You work in long term care, maybe even hospice. Mr Allen just does not seem right this morning. He is not as cheery as usual and seems less alert and responsive. You usually can get him to smile and move on, but not today. His respiratory rate seems the same by count. He seems tired and working infinitesimally harder to breathe.
You wisely decide not to cry wolf and report an event that is not an event. A quick look by the supervisor would result in two equally bad plans of action. The family is called, the patient transported to the emergency room, or, because you detected something early, no one quite believes you and says just wait and see.You go home frustrated and, truth be told, angry. You spend hours, days, and months with the patient, yet you are ignored. The patient worsens, suffers, and maybe dies. Now you feel guilty, regretful, and burned out.
Or, your day could go differently. You instead take out your iPhone, make a HIPAA-secure note to yourself with a video and move on to your next task. You check back later, and things are very subtly worse. You want and need to report the change. You show your supervisor the note you made earlier in the day, you have the video to share, and you can prove that the patient has worsened over a few hours.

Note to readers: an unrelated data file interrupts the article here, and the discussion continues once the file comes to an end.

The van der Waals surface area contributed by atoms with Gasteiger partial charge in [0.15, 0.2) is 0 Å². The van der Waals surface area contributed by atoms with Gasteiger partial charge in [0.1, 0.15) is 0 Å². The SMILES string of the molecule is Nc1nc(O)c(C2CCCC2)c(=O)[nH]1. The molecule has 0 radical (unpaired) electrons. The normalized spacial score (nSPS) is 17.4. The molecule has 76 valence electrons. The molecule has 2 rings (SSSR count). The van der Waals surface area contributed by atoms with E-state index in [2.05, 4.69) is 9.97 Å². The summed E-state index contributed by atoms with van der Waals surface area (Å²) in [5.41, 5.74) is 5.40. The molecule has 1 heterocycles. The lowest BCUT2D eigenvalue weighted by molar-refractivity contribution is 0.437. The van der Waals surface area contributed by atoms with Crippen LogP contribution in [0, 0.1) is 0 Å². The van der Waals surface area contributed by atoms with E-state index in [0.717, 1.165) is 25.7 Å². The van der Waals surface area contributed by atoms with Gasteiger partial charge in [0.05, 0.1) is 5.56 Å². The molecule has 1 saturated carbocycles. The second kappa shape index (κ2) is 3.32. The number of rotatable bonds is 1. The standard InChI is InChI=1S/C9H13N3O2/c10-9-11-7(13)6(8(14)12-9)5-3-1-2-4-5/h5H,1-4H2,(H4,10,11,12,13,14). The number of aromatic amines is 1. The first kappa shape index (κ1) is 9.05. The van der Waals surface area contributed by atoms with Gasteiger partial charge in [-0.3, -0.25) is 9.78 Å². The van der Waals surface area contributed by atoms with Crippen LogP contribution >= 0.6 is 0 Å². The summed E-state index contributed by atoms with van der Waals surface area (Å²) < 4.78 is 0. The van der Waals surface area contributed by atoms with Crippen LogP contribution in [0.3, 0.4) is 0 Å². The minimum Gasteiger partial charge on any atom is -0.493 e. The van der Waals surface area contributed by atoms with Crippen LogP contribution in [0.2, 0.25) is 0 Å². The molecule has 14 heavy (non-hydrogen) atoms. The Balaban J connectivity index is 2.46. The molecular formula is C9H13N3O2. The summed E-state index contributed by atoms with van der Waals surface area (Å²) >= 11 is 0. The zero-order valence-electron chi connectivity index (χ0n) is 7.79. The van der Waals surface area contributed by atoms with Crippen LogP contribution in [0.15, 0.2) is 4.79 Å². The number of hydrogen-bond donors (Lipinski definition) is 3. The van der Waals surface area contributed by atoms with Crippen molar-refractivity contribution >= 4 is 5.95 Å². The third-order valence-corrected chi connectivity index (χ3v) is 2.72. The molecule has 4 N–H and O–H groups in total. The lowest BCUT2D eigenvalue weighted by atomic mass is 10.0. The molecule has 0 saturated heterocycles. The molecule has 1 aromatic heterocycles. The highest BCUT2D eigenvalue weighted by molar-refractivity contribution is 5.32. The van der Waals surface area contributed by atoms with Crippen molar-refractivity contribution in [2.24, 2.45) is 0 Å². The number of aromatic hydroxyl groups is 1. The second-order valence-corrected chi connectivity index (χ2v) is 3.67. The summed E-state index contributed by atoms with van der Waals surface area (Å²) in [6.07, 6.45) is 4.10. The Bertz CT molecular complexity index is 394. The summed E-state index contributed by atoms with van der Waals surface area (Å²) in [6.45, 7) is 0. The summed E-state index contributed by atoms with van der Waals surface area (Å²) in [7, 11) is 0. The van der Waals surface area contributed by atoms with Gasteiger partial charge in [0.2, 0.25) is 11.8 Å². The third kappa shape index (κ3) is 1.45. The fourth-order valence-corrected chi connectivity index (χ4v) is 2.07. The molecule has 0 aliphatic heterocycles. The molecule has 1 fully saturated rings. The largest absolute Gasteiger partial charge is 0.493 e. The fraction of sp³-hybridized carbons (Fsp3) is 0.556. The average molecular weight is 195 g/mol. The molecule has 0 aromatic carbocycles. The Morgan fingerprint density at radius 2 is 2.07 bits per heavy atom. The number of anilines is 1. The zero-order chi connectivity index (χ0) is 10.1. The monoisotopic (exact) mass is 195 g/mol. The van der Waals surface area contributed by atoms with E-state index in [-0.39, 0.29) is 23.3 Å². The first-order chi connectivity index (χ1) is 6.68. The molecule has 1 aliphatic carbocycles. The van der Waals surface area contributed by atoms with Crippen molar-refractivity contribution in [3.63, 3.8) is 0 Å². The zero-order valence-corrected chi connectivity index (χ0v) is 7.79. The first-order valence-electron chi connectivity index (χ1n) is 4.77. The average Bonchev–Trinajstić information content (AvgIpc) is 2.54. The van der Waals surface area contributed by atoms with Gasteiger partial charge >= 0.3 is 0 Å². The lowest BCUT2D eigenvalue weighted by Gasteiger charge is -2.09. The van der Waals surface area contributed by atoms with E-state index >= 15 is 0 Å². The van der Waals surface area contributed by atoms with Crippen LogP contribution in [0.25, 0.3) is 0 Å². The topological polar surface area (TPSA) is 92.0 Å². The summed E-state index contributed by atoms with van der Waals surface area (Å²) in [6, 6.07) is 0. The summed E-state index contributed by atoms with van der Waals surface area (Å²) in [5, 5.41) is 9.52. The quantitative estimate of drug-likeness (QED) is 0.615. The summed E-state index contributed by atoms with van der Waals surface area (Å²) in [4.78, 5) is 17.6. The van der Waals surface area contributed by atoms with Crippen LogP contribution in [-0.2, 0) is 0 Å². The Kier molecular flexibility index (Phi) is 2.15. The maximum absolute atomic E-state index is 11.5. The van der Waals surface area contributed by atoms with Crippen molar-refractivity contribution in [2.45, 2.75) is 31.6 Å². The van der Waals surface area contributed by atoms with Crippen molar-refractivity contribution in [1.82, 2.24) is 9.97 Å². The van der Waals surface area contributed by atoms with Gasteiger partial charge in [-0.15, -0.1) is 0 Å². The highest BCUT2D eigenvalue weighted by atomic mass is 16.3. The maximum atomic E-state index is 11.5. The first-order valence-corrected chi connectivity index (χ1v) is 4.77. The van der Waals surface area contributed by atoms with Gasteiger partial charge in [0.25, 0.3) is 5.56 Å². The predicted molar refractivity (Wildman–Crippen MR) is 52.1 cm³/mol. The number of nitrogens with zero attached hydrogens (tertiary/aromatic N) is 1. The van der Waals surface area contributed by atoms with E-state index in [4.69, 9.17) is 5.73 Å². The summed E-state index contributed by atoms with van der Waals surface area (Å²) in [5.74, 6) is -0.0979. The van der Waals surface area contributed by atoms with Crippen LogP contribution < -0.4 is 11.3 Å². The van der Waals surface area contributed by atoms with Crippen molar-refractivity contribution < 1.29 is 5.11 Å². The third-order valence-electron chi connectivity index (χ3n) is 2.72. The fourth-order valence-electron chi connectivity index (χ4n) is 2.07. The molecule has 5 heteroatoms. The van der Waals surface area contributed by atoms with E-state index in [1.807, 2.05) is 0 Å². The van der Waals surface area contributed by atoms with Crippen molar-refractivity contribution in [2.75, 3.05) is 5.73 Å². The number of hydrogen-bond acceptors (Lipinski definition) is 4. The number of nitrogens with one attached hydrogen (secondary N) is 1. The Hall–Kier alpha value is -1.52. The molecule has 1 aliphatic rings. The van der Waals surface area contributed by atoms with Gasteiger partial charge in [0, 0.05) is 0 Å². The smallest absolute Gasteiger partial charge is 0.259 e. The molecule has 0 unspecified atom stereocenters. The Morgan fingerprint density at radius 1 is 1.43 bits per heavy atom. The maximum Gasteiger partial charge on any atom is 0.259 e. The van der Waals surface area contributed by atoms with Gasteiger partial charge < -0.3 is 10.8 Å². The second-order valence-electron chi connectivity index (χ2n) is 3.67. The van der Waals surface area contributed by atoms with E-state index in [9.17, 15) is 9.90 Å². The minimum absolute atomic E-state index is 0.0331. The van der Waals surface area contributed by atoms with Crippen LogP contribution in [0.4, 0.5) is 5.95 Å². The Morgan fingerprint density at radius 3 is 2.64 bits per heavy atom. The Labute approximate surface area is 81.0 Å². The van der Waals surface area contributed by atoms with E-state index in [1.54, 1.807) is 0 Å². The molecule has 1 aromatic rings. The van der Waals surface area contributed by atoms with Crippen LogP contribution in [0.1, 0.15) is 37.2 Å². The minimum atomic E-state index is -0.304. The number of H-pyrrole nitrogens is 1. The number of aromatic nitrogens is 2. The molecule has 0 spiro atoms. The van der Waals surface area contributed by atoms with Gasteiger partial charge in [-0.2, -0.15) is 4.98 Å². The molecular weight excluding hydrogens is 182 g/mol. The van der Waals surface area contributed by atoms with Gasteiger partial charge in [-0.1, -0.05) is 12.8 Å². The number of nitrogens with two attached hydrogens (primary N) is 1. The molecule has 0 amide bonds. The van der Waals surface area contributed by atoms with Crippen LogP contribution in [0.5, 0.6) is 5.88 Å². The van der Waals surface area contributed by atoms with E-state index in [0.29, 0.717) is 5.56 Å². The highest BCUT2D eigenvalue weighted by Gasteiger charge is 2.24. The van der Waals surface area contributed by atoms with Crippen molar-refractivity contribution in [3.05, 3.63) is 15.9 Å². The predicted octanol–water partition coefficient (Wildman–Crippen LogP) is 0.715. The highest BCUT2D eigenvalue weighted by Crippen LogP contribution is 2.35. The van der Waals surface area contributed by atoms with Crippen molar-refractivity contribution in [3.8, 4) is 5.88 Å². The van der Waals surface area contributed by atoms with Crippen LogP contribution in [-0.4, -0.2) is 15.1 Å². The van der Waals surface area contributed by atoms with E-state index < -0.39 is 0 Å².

A minor change in medication is made by his primary care doctor and a specialist. Mr Allen is more comfortable. He looks forward to seeing his son Brandon who is back from college. You not only bathed him, talked to him, put a note in the EHR, took his vital signs, you made his life better, your life better, saved a lot of money, supported your team, and went home with the respect of others and yourself.
As healthcare providers, we each have different titles: Aide, CNA, medic, corpsman, patient care technician, orderly. There are problems with the labels. They neither describe your important roles adequately nor give you the respect you deserve and have earned.
It is you who is at the bedside and knows when a change has occurred or even when a change is about to occur. You are that close to what is going on. You are the eyes and ears of the healthcare system. It is also you who has to explain -- or even defend -- treatment plans and interventions. You are always answering the questions: Why? What is going on? When is the doctor coming? When do I go down for the procedure? Why do I have to go to the hospital?
I would guess, however, that you have never been asked how you can collaborate better. Is it because you have had less time behind desk and book? Is it because regulations pigeon hole you into a small box? I know that mostly your use of cellphones has been banned while at the same time you are the only person who can operate the patient's bed, call bell, pulse oximeter and blood pressure machine -- all at the same time.
But no healthcare collaboration can happen effectively without the aide being a crucial part. By having the right tool to work with you can do the right thing. After all, you are the unsung hero in healthcare, the most important part of the team, and the only person on the team that Mr Allen cares about.
Are you an aide and want to try telemedicine supported healthcare collaboration? We'll get you set up in no time, with a free trial:
Photo from myfuturedotcom on Flickr, under Creative Commons rights.